DS lead in: Bradford in West Yorkshire, identified as Number 2 in the Security ‘Heat Map’ – Councillors here were worried that the Government’s approach risked alienating Muslim communities…

KH: What they said was that if we were willing to go out and monitor the Muslim community and use the resources of the local council to do that they would release an amount of money to us. The local council should be there to promote education, caring for elderly people, making sure they are in a safe place and not become a wing of the security services.

DS voice over: All 70 Authorities were told that they would have to sign up to targets – performance indicators called NI35 – that would assess and measure how well they were tackling extremism. But we understand that two-thirds of the Councils refused to sign.

DS: What was the response when you said to Government you were not prepared to sign up to NI35?

KH: We have had an enormous amount of pressure, both officers and politicians. A whole procession of people have come to Bradford to tell us that we are wrong and I think to try to suggest tht we are soft on terroism, which is completely wrong.

PVE – 2009

In August 2009 the newly appointed Secretary of State responsible for CLG (Communities & Local Government), John Denham, co-signed a letter with Home Secretary Alan Johnson which opened possibilities of dialogue in sensitive policy areas.:

  • Our Prevent work is vital, but the Government is very much aware that we do not want terrorism to define, or be perceived as defining, the relationship between Government and Muslim communities. We need constantly to reflect and make clear in our public statements that the vast majority in our Muslim communities are against violent extremism. We otherwise create difficulties for ourselves in our work with local communities and community organisations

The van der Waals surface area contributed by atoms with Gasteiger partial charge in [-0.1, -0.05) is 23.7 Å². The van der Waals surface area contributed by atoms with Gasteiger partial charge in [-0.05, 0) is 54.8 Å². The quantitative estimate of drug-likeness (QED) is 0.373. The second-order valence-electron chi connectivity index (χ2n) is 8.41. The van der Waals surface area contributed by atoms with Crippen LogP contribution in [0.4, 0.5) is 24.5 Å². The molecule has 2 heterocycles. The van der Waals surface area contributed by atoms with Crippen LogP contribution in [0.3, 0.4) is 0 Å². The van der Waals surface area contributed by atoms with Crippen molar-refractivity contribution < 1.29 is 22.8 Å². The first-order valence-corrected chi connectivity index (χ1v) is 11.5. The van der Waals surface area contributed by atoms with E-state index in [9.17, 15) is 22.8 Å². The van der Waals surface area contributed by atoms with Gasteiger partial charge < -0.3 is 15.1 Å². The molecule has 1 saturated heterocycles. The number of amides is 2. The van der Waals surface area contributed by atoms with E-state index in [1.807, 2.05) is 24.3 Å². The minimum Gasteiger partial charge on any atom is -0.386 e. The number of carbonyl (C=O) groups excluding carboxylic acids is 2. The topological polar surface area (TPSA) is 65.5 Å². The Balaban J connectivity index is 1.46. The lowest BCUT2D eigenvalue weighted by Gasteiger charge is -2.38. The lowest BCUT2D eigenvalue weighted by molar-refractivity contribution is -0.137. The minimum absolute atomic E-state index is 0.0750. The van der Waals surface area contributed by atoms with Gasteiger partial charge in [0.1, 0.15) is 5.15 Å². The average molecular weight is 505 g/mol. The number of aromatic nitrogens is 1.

• … it is clear that the label ‘Preventing Violent Extremism’ attached to the local Prevent funding stream has on occasion been a barrier to promoting good, community-based work
  • Although the most significant terrorist threat comes from al-Qaida groups or AQ inspired ideology, there is a perception that government is only interested in violent extremism of one kind. This is not true. Government is working to address all forms of extremism, including violent far right groups

Channel Programme, 2008

Home Secretary’s speech, 10 December 2008:

I am delighted to announce we have just granted a further £5.8 million to Prevent

“…There are extremists out there who suggest that these [Mumbai] attacks can somehow be justified by some twisted interpretation of Islam. They cannot. Indeed, many of the victims of these attacks were themselves Muslim…..

The Police have recognised that the community needs to be at the heart of their strategy in tackling this threat. They have prioritised a partnership approach that includes working closely with schools, colleges, universities, and across communities.

This marks real progress and to support these activities even further, we are funding more than 300 new Prevent police posts over three years.

£16 million will be spent this year creating new posts across 24 priority forces, as well as funding several other initiatives such as the Channel programme, which is currently up and running in 6 forces.

I’ll just say a little bit about Channel since it is an excellent example of partnership in practice. This scheme identifies individuals that may be vulnerable to getting swept up in violent extremism and refers them toward multi-agency support.

Since it started in April 2007, the two pilot sites in London and the North West have received over 100 referrals. We are going to expand this further and the aim is that by the end of the financial year, we will bring the total number of sites up to approximately 25 operating across 12 police forces.

Prevent is still a relatively new strategic programme and I think the successes we’ve seen to date show that it is effective. But as always, there is more to do.

I am determined to make sure that we continue to support your efforts and, to that end, I am delighted to announce we have just granted a further £5.8 million to Prevent. This funding comes in addition to the £12.5 million we announced in June this year and the extra money will be used at local level to fund a wide range of projects to disrupt radicalisers, strengthen institutions and support vulnerable individuals.

D. Government Funding in Muslim civil society

Radical Middle Way